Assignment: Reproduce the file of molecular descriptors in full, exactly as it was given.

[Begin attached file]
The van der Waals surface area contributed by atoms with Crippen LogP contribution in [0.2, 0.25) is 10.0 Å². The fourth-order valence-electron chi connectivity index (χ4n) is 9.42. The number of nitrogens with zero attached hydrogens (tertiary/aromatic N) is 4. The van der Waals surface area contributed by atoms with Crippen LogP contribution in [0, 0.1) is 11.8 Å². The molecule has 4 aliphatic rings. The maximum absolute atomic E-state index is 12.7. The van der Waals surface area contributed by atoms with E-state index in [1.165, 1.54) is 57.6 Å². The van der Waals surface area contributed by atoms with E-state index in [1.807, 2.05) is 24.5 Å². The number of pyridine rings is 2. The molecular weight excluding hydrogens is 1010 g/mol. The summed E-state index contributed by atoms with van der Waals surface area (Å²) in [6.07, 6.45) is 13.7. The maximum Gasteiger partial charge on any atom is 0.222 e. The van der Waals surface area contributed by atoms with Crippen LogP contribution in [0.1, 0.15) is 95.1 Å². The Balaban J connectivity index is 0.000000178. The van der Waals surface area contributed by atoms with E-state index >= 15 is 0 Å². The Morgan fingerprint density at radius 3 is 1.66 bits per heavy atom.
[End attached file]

The van der Waals surface area contributed by atoms with Crippen LogP contribution in [0.2, 0.25) is 10.0 Å². The fourth-order valence-electron chi connectivity index (χ4n) is 9.42. The number of nitrogens with zero attached hydrogens (tertiary/aromatic N) is 4. The van der Waals surface area contributed by atoms with Crippen LogP contribution in [0, 0.1) is 11.8 Å². The molecule has 4 aliphatic rings. The maximum absolute atomic E-state index is 12.7. The van der Waals surface area contributed by atoms with E-state index in [1.165, 1.54) is 57.6 Å². The van der Waals surface area contributed by atoms with E-state index in [1.807, 2.05) is 24.5 Å². The number of pyridine rings is 2. The molecular weight excluding hydrogens is 1010 g/mol. The summed E-state index contributed by atoms with van der Waals surface area (Å²) in [6.07, 6.45) is 13.7. The maximum Gasteiger partial charge on any atom is 0.222 e. The van der Waals surface area contributed by atoms with Crippen LogP contribution in [0.1, 0.15) is 95.1 Å². The Balaban J connectivity index is 0.000000178. The van der Waals surface area contributed by atoms with E-state index >= 15 is 0 Å². The Morgan fingerprint density at radius 3 is 1.66 bits per heavy atom.